So when you add that in with the great lenses available, MFT is the way to go for me! But the difference between the equivalent 50mm 1.4 for the MFT format and a 50mm 1.4 on an M9 is still too large for me to consider abandoning the M9. Its uses are becoming marginalised with every new release of camera and lens from Japan. But there is something special about images from the M system which no one has yet been able to match!

      • Thank you for your reply!
        Your link is very educational…….
        I do see the differences between Leica and others…….
        Also thinking about MFT. CV makes super fast MFT lens too, have you tried it?
        I always wanted a Leica, but I have problem spending 7k on a digital camera…… But your link got me thinking again.

  10. interesting and beautiful set. Only thing is that I do find the use of the bleach bypass effect (and yes I use it it too and shoot mostly with the M9 an 50m lux) to be a bit to strong in some of the shots especially where it effects the bokeh of the out of focus background thus making it seem a little harsh thus losing some of the separation effect. Just a thought

    • Hi David
      I appreciate the comments, I have printed most of these out at about A3+ size recently and I think the harshness which may be evident hear is down to the picture crunching going on. The certainly don’t look harsh in print form. Even although those who think the PP is ‘not to their taste’ 🙂 I’m starting to think about doing a webpage showing the before and after of each one of them. I doubt anyone would prefer the before’s:)

      • that should have been:

        “Even although those who think the PP is ‘not to their taste’ are in the minority here, I’m starting to think about doing a webpage showing the before and after of each one of them. I doubt anyone would prefer the before’s:)”

  11. Very nice work.

    I love your PP. No doubt it contributes significantly to the depth, dramatic impact and feeling your images convey.



  12. Hi Neil, sweet stuff. A very impressive collection and I think your interpretation of the subjects and the look you created is spot on. I have never been to Scicily but somehow your shots capture how it would ‘feel’ to me, a little bit harsh, hot and bright and so on.

    Look forward to seeing more of your small cam adventures, this post has whetted the appetite…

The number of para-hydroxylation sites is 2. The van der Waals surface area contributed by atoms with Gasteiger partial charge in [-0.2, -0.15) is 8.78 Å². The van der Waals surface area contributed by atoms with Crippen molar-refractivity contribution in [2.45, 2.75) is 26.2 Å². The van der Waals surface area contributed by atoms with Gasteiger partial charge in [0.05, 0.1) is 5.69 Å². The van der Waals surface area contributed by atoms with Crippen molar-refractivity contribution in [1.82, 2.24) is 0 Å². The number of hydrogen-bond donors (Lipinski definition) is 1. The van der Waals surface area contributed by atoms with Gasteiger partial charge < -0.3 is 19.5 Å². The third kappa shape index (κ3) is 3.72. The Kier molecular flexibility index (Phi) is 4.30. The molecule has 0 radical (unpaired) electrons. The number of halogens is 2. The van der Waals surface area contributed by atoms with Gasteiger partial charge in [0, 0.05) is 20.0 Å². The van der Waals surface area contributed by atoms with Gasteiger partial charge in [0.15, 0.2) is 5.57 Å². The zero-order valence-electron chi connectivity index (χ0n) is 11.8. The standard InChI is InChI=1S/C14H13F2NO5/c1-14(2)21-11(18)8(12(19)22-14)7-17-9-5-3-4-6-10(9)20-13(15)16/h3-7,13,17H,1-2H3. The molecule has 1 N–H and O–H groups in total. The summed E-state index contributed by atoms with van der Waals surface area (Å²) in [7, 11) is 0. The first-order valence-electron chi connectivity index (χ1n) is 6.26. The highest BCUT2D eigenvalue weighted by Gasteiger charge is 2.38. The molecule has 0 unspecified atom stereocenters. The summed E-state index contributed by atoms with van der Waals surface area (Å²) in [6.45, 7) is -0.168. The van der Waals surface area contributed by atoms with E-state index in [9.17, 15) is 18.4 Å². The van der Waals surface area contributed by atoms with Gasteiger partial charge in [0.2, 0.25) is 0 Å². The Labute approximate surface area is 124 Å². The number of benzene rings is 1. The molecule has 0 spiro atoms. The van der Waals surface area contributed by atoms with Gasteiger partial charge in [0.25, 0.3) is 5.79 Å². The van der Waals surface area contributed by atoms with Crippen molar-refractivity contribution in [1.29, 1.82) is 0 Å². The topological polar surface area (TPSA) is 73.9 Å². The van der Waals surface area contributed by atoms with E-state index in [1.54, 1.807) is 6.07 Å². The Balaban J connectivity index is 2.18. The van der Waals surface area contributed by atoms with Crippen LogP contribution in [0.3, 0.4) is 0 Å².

Cheers, and thanks for sharing,


  13. Neil,

    thank you for sharing these images with us, great work – but you do not need us to tell you that!
    i grew up in italy (northern part of the country, far from sicily), but i think you really ‘captured’ the soul of the land and its people.

    i do not ‘get’ these forums at times; although obviously everyone is entitled to their opinion (de gustibus non est disputandum, like they used to say), this does not entitle any ignorant person with a computer to assume they are ‘experts’ and go critique other people’s work like some do.
    such individuals should perhaps show how good THEY are, before they go and criticize one’s choice of tools and finishing touches.
    as long as the author and the client are happy, who cares??

    it seems that many people still do not understand that what really matters at the end is what we photograph, not what we photograph WITH!

    i have used the olympus M 4/3 in conjunction with the Leica too, and – as you prove here – it is really hard to tell which image is taken with what (pixel peepers will now have a heart attack!); i even took excellent shots with the even smaller sensor (blasphemy!!!) of the nikon v1.

    it all comes down to personal preference and what we think is the best tool for the job at hand.

  14. Why all people ask about beinging more than 1 camera???
    He explained in the beginning that he brought the m4/3 for longer tele and the Leica for shallow DOF shooting. Sounds like good arguments to me.
    I agree though-that the post processing (muted color and sharpening) is a little overdone for my taste, otherways I really like the images.

    • Good arguments indeed, but I asked because the point for not bringing a DSLR was weight and the M9 is not exactly light itself. Personally I would never suggest that one DSLR/mirrorless, with the appropriate lenses, would be sufficent because I know that one often like to use certain gear for different kind of photography. That is also an explanation for bringing both the E-P3 and G3. Like shooting with both, but then weight is less important.

      I read these articles because I like hearing about what others do. I like reading about other people’s preferences and why they use certain gear. And their experience with it. Most photography sites nowadays are very gear oriented. Nothing wrong with that. But it’s nice when it’s articles like this one, with lots of images!